Making the Monster by Kathryn Harkup

Making the Monster

The year 1818 saw the publication of one of the most influential science-fiction stories of all time. Frankenstein: Or, Modern Prometheus by Mary Shelley had a huge impact on gothic horror and science fiction genres. The name Frankenstein has become part of our everyday language, often used in derogatory terms to describe scientists who have overstepped a perceived moral line. But how did a 19-year-old woman with no formal education come up with ...

Details Making the Monster

TitleMaking the Monster
Release DateFeb 6th, 2018
PublisherBloomsbury SIGMA
GenreNonfiction, History, Science, Writing, Books About Books

Reviews Making the Monster

  • Susan
    Subtitled, “The Science Behind Mary Shelley’s Frankenstein,” this is a really interesting mix of biography (both of Mary Shelley herself and her novel), combined with a look at the scientific achievements of the time. The early 1800’s were a time of great scientific advances, when science itself was beginning to break into different branches. In fact, the term, ‘scientist,’ was, in itself, new and evolved from the word ‘artist,’ t...
  • Stephanie
    4.25 I can sum up my feelings with 5 words.I. Fucking. Love. Mary. Shelley!Granted i'm not sure how much someone who isn't interested in Mary Shelley and Frankenstein would enjoy this book, since I seem to be obsessed with Mary Shelley and Frankenstein, I freaking loved it! Mary Shelley dealt with a lot of shit, was a bad-ass, and an amazing woman. I learned a lot about history, science, and Mary Shelley and was fascinated by all of it. And I am ...
  • Nancy Oakes
    When this book is actually released in a couple of days, you will definitely want to read it. Making the Monster, as the dustjacket blurb says, "explores the scientific background" behind Mary Shelley's masterwork, Frankenstein: Or, Modern Prometheus, first published in 1818 and then again in 1831. The book examines the "science behind the story," but it also pieces together the "political, social and scientific world" in which Mary Shelley grew...
  • Caidyn (SEMI-HIATUS; BW Reviews; he/him/his)
    This review and others can be found on BW Book Reviews.I was provided an ARC in exchange for an honest review. This did not influence my rating. Thanks to NetGalley and Bloomsbury for the advanced copy!When I saw this book on NetGalley, I basically jumped at the chance to read it because I, admittedly, really enjoy Mary Shelley's Frankenstein. I wasn't raised watching the original Boris Karloff movie, but I loved Young Frankenstein and anything h...
  • Missy (myweereads)
    “I succeeded in discovering the cause of generation and life; nay, more, I became myself capable of bestowing animation lifeless matter.”Making The Monster - The Science Behind Mary Shelley’s Frankenstein by Kathryn Harkup is a fascinating read for fans of the classic story and even those who haven’t read it yet. The book takes us through Mary Shelley’s life prior to her writing her iconic novel. As we know the story of Frankenstein beg...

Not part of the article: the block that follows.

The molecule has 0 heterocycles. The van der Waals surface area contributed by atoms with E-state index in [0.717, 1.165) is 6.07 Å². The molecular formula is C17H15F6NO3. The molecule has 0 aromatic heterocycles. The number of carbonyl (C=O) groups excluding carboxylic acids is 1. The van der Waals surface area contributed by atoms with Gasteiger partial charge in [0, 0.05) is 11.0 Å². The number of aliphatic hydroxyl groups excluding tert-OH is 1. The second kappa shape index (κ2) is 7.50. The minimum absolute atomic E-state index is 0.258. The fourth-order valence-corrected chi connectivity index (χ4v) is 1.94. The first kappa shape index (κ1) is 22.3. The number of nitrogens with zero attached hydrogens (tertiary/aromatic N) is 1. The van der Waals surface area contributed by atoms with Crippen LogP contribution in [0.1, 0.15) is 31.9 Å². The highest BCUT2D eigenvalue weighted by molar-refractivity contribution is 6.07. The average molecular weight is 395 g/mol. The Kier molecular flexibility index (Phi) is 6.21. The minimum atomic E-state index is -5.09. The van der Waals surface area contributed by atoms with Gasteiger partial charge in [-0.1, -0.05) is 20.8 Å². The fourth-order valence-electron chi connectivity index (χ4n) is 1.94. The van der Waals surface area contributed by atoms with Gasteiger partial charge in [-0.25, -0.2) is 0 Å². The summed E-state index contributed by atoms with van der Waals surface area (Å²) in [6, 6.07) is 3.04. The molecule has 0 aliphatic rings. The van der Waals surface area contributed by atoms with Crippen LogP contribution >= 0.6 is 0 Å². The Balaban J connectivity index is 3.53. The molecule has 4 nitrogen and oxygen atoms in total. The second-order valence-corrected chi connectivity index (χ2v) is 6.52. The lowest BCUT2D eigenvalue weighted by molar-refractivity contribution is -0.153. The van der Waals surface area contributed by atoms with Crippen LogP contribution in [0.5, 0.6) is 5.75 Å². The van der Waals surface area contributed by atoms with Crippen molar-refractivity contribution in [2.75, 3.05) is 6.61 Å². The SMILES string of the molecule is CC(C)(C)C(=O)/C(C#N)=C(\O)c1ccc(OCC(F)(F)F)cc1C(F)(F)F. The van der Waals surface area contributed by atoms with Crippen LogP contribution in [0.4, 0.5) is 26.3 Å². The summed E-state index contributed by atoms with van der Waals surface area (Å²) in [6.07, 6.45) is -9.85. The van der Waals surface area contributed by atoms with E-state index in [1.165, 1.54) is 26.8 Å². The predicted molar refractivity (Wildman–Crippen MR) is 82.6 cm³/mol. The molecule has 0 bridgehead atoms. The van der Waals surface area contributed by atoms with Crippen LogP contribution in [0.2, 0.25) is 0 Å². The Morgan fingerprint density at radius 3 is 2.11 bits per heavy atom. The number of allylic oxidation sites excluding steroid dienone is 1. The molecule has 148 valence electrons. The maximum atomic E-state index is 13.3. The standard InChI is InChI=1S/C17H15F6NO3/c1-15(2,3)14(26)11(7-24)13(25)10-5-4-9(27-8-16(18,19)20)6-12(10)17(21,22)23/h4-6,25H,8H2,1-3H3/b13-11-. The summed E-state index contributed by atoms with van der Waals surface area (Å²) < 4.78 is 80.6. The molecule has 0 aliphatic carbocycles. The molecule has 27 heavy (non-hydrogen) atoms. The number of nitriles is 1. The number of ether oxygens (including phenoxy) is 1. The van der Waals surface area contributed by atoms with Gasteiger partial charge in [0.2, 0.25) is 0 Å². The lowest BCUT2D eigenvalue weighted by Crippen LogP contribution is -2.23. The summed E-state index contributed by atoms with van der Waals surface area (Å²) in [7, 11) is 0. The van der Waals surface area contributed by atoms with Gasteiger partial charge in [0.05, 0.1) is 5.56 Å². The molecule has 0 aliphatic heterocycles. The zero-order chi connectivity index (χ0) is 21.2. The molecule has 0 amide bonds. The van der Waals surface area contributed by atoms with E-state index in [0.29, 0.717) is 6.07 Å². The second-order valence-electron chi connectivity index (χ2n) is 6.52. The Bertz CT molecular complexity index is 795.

• Kristy K
    Whether or not you’ve read or liked Frankenstein, this is an extremely interesting book about Mary Shelley, her life, and the science of her time. I enjoyed the detail Harkup went into and how she was able to make it so informative while keeping it interesting. I own Harkup’s other novel (A is for Arsenic: The Poisons of Agatha Christie) and it will be moving up on my tbr after reading this.
  • Jamie
    When I saw another book by Harkup I immediately requested it, as A is for Arsenic made it to my top reads of 2016.The title is a little misleading as it goes quite a bit in-depth into Shelley's life, as well at a look starting from the Enlightenment era to the beginnings of alchemy and chemistry. The bulk of the book is, of course, the inspiration behind the classic novel of Frankenstein. I found this to be a very interesting read and thought tha...
  • Salla (Booksonal)
    Full review at*ARC kindly provided by the publisher and NetGalley in exchange for an honest review!*✦✦✦✦.5Like Harkups last novel A is for Arsenic based on Agatha Christie and the poisons she used (link to my review), this book was filled with science.This book went through lots of aspects including science at that time and to my great interest: things that might've inspired her.The thing is though, Frankenstein has...
  • Amanda
    I confess, I still haven’t read Frankenstein. It’s on my list – especially after how much I loved Romantic Outlaws about Mary Shelley and her mother Mary Wollstonecraft. But I admit I’ve spent most of the last 18 months reading fluff and I’m not ashamed. In the future though – Frankenstein and Anna Karenina – I’m coming for you! So, back to Mary Shelley, when I received a message about Making the Monster I was completely intrigued...
  • lacy [lacy’s library]
    A special thank you goes to Netgalley and Bloomsbury Sigma for the eARC of this book. All thoughts and opinions are my own.This book was a monster. (haha, did you see what I did there??) It took me over a week to read this book and it wasn't even that long, which is unheard of for me. The last time I took that long to read a book, I read Roots which took me a month and was back when I was in high school.Basically, the premise of this book was con...
  • Cristina
    2018 marks the 200th anniversary of Mary Shelley's gothic masterpiece-- Frankenstein; or The Modern Prometheus. Widely recognized as one of the first works of science fiction, this revolutionary novel has truly withstood the test of time (and continues to haunt middle school literary criticism to this day!). Some may already know the broad strokes of how this story came to life: on a dark and stormy night (of course), 18 year old Mary joins her f...
  • Shannon (Mrsreadsbooks)
    I found Making the Monster to be a really interesting book. It is both a biography of Mary Shelley, as well as an exploration of the scientific achievements of that time. The book also explores Shelley's famous novel, Frankenstein. This book goes into all of these aspects in trying to explain how such a young woman wrote a book in the early 1800's that is still very popular today. Anyone familiar with pop culture knows that this book has not only...
  • Brian Clegg
    Subtitled 'the science behind Mary Shelley's Frankenstein', what we get here is a mix of a biography of Mary Shelley and historical context for the various aspects of science that feature in Frankenstein, from electricity to preserving organs after death. I found this a much more approachable work than the annotated Frankenstein - in fact the perfect title would probably have been a combination of the two, with annotation based on Kathryn Harkup'...